Given that the data is still missing, and everyone is staying tight-lipped about it, I’m leaning towards an initial cause being made worse by a problem with the backups. If the backups (and schedule) were good, they could have restored the data, losing only one day’s data.
Backup data testing is still low priority for many. This was one of the resilience layers I would mention but it went to the back of the queue and stayed there.
On the HO incident six days (and counting) is surely an SLA breach. Perhaps the DR option is ok but for some reason not yet invoked, sometimes the "we are nearly there" delays invocation and after a few hours without getting there the phrase is heard yet again so further delaying invocation.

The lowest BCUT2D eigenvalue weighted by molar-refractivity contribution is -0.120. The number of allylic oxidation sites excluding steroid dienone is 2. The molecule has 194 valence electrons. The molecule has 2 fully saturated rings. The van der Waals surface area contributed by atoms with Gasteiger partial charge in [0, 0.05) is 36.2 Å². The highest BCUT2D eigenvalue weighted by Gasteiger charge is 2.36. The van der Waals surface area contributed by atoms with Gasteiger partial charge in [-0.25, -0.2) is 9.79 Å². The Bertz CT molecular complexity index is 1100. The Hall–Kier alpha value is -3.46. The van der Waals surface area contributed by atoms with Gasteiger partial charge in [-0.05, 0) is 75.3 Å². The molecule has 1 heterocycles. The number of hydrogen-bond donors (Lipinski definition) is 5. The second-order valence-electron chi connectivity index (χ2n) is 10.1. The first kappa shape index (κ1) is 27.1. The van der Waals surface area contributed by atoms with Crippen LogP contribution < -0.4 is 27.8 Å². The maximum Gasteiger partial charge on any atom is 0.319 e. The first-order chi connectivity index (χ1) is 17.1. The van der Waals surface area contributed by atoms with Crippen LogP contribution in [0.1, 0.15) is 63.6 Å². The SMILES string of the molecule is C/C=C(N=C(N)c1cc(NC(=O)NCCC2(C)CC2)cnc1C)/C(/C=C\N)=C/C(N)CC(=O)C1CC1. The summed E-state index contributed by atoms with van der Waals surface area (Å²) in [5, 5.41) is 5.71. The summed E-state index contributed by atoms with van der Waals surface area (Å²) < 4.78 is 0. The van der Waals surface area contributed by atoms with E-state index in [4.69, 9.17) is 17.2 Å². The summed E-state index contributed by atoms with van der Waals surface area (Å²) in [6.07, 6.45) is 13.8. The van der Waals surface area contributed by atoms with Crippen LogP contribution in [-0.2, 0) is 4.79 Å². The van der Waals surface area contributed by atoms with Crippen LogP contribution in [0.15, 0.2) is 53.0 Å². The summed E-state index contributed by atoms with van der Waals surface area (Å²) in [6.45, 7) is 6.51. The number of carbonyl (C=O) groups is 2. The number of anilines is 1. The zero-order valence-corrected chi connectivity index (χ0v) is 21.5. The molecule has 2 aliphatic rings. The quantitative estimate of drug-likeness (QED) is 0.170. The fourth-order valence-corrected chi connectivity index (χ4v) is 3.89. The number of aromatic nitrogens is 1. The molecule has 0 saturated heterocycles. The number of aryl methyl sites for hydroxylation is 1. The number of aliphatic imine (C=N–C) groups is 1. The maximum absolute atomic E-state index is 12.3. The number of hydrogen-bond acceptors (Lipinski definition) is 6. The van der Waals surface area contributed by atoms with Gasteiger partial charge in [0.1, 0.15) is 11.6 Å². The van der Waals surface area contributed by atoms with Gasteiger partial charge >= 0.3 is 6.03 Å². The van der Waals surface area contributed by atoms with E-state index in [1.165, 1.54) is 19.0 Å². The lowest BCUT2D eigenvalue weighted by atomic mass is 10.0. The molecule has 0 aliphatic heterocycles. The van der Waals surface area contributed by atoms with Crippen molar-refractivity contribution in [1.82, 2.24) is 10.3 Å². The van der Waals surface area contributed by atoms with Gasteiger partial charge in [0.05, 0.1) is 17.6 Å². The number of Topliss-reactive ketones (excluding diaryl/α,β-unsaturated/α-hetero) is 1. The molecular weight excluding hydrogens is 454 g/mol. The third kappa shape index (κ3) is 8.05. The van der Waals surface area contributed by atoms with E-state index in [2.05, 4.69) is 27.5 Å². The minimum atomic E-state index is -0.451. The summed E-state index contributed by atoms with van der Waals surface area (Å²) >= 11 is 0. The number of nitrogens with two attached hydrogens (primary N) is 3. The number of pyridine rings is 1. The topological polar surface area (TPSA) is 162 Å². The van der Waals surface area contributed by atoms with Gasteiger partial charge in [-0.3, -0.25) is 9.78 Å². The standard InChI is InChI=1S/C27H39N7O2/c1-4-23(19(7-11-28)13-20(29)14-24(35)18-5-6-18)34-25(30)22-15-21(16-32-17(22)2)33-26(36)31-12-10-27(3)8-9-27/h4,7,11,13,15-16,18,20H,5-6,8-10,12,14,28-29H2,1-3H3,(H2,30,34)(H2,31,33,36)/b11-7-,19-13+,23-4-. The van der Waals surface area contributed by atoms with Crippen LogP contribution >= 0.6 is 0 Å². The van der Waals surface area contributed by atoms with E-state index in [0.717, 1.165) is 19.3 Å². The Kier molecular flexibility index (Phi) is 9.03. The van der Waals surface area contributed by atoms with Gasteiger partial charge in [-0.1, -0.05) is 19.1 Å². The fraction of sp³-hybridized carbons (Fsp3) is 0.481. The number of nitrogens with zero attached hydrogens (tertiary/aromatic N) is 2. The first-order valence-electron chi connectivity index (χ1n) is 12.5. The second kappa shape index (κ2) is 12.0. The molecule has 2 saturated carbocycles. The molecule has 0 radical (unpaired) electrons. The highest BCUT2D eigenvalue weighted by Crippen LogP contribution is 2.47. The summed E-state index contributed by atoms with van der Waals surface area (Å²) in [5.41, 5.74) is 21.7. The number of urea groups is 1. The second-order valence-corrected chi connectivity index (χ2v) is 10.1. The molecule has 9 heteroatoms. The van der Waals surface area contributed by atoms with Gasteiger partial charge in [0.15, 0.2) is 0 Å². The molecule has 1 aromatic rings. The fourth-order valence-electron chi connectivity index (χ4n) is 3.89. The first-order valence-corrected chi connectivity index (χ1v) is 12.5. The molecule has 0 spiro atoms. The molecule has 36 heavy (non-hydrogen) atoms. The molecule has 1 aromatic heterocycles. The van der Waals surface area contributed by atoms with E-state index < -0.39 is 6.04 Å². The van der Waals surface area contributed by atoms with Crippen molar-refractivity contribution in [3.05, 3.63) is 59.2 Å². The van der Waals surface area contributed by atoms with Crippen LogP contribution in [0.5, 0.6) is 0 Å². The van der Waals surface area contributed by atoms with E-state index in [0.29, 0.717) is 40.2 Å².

To me this is a mistake, if you are confident you can recover to agreed RTO/RPO and other KPIs then do so and (assuming all goes to plan) you meet SLA and are fine, dither and go over and you are in trouble.
The time for scenario evaluation, threat analysis, risk management/mitigation and planning is before the event, at time of disaster it is too late and utterly pointless to sit down and start discussing such matters. You are either ready to recover or you are not, so make sure it is the former and go for it.